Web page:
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On Super Tuesday, faithful muddle through presidential candidates’ political positions

By Paul Storer
February 5th, 2008
Catholic Explorer (www.catholicexplorer.com)

WOODRIDGE, Ill. (Catholic Explorer) - With the Feb 5 primary election in Illinois rapidly approaching, Henry Histic of St. Scholastica Parish in Woodridge said he will vote for the candidates who most correspond with his convictions and values. Party affiliation is “the least of my concerns,” he told the Catholic Explorer.

Histic and his wife, Marilyn, attended “Called to Faithful Citizenship” Jan. 24 at their suburban faith community.

Histic mentioned he and his wife have followed the debates and primaries. They have noticed the candidates have many different positions on the issues. “There is quite a bit to choose from,” he said.

Making a choice will be “difficult” for him, Histic admitted. “There are so many issues and they are all important,” he said. Before the beginning of the formal discussion, the parishioner mentioned he came to the parish event to learn more about “where the church stands” on voting for public officials.

Nonpartisan approach

Deacon Roger Schmith of St. Scholastica Parish led the program. The 67-year-old clergyman holds a master’s degree in religious studies from then-Mundelein College in Mundelein as well as certificates from the Joliet Diocese in liturgy and social justice. He works as the parish’s social justice coordinator.

At the start of his presentation, Deacon Schmith stressed he would not be mentioning or advocating for any particular party or candidate during his talk. “I’m going to be talking about the role of Catholics in the political arena,” he said.

Catholic voters should base their decisions on the way they feel candidates respond to issues associated with respecting human life and human dignity, said Deacon Schmith.

Throughout his presentation, the deacon referenced the U.S. bishops’ statement titled “Forming Consciences for Faithful Citizenship.” The document, which was issued Nov. 14, 2007, includes rationale for the notion that Catholics are morally obliged to participate in the political process. It also delves into applying church teachings to public policy agendas.

Making community ‘a better place’

In the text of the statement, the church leaders have highlighted issues involving life, peace and justice, health care, housing, immigration and more.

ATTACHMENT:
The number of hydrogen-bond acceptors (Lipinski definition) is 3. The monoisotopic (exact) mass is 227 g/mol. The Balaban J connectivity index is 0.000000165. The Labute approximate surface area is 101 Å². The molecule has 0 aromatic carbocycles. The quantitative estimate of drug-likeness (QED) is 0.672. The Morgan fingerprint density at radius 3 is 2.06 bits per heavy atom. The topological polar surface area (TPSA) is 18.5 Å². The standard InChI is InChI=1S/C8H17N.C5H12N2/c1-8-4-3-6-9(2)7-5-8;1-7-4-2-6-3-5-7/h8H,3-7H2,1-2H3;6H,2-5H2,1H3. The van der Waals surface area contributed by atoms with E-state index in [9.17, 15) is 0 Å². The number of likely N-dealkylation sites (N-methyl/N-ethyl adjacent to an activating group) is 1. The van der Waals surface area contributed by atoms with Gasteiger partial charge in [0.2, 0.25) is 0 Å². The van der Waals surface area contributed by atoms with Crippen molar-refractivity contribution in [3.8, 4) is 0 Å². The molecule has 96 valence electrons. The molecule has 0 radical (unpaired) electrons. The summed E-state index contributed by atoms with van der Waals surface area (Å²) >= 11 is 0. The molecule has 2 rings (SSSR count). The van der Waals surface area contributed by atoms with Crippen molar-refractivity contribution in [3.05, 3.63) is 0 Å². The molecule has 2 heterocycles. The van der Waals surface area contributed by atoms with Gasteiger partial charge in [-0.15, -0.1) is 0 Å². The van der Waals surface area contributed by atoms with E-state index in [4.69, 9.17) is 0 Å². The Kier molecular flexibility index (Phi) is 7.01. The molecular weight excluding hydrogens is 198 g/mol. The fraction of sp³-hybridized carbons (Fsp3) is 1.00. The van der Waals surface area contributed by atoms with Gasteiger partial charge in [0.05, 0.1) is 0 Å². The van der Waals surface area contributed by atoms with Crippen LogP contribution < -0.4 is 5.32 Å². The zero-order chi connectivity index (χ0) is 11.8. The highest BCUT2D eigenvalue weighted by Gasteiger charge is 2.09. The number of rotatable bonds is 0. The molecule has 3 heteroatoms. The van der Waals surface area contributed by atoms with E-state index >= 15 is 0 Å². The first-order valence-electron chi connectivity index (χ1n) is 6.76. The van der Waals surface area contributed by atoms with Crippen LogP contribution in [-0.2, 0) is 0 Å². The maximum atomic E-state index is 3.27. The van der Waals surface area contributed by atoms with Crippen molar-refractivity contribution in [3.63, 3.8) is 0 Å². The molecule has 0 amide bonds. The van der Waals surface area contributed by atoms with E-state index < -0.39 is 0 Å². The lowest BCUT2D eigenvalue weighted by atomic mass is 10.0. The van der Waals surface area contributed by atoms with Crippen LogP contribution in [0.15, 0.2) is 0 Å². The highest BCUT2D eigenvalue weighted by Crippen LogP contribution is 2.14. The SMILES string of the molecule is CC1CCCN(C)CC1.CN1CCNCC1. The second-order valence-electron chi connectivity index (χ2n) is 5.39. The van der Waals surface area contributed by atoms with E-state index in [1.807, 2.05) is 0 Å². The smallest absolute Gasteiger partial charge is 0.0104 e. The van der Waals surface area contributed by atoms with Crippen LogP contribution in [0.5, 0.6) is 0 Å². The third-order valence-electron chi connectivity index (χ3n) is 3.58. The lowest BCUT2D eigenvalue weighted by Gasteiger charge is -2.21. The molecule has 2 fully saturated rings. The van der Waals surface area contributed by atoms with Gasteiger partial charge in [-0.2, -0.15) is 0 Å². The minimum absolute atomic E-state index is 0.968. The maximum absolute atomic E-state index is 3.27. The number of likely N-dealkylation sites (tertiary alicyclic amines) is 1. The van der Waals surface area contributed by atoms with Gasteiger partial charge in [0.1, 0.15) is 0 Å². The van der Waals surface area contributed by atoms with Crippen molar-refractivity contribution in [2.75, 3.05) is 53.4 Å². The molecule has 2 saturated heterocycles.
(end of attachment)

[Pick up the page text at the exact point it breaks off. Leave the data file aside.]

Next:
A faithful citizen is called to protect others through participating in the political process, said Deacon Schmith. The goal is helping make one’s community “a better place,” he said. Advocating on behalf of others by making telephone calls, writing letters or countless other initiatives is also part of faithful citizenship. “Don’t ever be afraid” to take action when it comes to challenging injustices, he said.

Commenting further on the bishops’ document, Deacon Schmith said church leaders are charged with the responsibility of helping believers address social and political questions. They are expected to offer the spiritual tools and guidance to assist the faithful in developing a well-formed conscience, he said.

Nevertheless, Catholics should possess a sense of prudence. This means they realize “there is more than one way to get to the end result,” said the speaker. It means “killing one to save thousands is still wrong,” he explained.

Catholics are also called to do good and avoid evil and to make moral choices, he said. Catholics must weigh each of these concepts and come to a conclusion. “We cannot, as Catholics, be one-issue voters,” stressed Deacon Schmith. He added forming one’s conscious “is no easy task.”

Study the issues

In an interview with the Explorer, Deacon Schmith said Catholic voters should “look at every candidate and find out what they stand for.” They should vote for the person who they think will make the best overall impact on the country and the world, added the deacon, who worked for 15 years in various capacities for the Catholic Conference of Illinois, the public policy arm of the Catholic bishops in Illinois.

The Lord has given human beings the gift of free will, said the deacon, who was ordained in 1983. “We cannot trust someone to make the decision for us,” Deacon Schmith emphasized. “We’ve got to express our own voice.”

Only a handful of people attended the event in Woodridge, and Deacon Schmith admitted he was disappointed by the turnout. But, the former legislative advocacy coordinator for the Diocese of Joliet said he hopes the people at the event will share the ideas they learned with others afterward. “We plant the seeds and do what we can,” he said.

A resident of Bolingbrook and member of St. Scholastica Parish, Jo Jackson attended the meeting at her faith community. “It’s just a really important topic,” she said. “Our culture is going down the tubes,” she stressed. Catholics should look to the teachings of the church when deciding about political candidates, she added.

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